This morning, the council has gotten two very informative briefings.
FIRST BRIEFING: The results of the 2009 Citizen Survey that analyzes residents’ satisfaction (or lack thereof) with a broad range of city services. High points:
Overall satisfaction with city services has improved greately during the past 2 years.
* Among 109 areas that were assessed on the City’s survey in both 2007 & 2009
– Ratings IMPROVED in 91 areas
– Ratings STAYED THE SAME in 6 areas
– Ratings DECREASED in just 12 areas
* Overall satisfaction with city services in Dallas is significantly higher than the national average
SECOND BRIEFING: An overview of the projects for which the city has requested Federal Economic Stimulus Funds.
When you call 311, the city has deadlines by which departments should respond to your service request. These deadlines are called “Service Level Agreements” or SLRs.
For example, if you call 311 because there is a loose animal, the city has a self-imposed “deadline” to address the issue within 45 days. If you report graffiti on a traffic sign or signal, the city has 60 days to address it.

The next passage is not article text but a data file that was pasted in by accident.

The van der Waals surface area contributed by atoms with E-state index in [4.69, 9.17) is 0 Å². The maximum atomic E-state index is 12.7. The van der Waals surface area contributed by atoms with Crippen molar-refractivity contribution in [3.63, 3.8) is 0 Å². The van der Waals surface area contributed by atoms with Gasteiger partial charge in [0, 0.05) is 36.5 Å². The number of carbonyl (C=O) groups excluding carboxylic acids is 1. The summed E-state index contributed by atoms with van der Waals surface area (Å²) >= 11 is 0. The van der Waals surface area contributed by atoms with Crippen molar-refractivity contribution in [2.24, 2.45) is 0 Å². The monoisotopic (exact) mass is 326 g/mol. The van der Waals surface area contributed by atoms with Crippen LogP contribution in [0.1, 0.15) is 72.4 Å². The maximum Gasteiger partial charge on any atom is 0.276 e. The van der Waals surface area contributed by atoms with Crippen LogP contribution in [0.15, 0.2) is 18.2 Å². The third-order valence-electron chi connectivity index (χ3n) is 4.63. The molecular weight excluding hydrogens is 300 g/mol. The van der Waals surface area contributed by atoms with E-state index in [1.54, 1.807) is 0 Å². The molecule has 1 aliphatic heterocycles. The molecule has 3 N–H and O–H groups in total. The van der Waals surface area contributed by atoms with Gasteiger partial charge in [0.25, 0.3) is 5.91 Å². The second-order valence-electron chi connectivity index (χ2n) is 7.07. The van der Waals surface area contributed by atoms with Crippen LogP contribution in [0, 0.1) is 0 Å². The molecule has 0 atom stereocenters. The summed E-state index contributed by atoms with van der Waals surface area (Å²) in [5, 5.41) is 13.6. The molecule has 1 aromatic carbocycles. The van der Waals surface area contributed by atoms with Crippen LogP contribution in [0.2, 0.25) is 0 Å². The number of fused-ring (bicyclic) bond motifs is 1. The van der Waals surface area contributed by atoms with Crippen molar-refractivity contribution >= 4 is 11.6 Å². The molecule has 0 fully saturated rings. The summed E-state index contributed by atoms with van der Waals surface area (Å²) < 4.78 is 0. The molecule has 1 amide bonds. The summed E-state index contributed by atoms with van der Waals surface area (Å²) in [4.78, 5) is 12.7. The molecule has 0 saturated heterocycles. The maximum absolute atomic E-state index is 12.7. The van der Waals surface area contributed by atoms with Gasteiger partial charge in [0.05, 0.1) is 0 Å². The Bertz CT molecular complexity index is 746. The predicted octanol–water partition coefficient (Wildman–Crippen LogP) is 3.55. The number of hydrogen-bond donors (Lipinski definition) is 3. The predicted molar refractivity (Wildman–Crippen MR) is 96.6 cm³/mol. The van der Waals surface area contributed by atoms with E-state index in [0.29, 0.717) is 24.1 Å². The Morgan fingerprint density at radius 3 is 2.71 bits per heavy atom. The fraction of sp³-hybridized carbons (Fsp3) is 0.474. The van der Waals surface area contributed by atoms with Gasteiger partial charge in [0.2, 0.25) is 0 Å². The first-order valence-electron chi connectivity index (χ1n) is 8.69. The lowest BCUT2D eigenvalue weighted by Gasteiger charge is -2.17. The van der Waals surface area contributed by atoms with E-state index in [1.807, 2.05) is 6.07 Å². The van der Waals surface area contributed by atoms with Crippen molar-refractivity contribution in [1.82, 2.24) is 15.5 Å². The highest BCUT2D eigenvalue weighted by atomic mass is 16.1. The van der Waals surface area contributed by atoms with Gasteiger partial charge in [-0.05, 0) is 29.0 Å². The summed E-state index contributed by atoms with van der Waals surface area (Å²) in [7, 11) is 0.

These deadlines are then used to let city departments know if they are meeting their deadlines (and doing a good job) or failing to meet their deadlines and need to improve.
The problem is that many of the deadlines are far beyond the average time it takes to address the issue. It’s like saying “I’m going to give myself two weeks to take out the trash. If I meet that deadline, I’ve succeeded.” Well, you typically take out the trash once a week, so you’ll always “succeed” and meet your deadline. And the fact is, you need to take out the trash every three days, not every seven days, so you need to give yourself a new deadline to reflect your goal.
The Council’s Quality of Life Committee, of which I’m vice-chair, recognized this problem and suggested that city staff come up with new SLRs or deadlines that are more reflective of how long it actually takes to get a job done. They have done so, and I’ve posted the new deadlines here.
Addressing graffiti on signs has gone from 60 days to 14 days. Dealing with loose (non-aggressive) animals has gone from 45 to 30 days.
Some of these response times are still too long, in my opinion, but there is tremendous progress. I’ve got some quibbles with a few items that have increased in time (down tree and emergency flooding has gone from 1 to 5 days), and I’ll be discussing these with staff. Overall, this is a great step.
As part of the City’s new focus on improving customer service, the City Manager has put together a taskforce to determine how to improve the 911/311 system.
Right now, if you call 911 or 311, the same group of operators answers the call. The 911/311 system is currently under the authority of the Fire Department. The taskforce will look at organizational structure, training standards, and management issues, among other things.
The taskforce is being asked to address these issues expeditiously so that any suggested changes can be incorporated into the upcoming budget (our budget year runs from Oct. 2006 – Sept. 2007).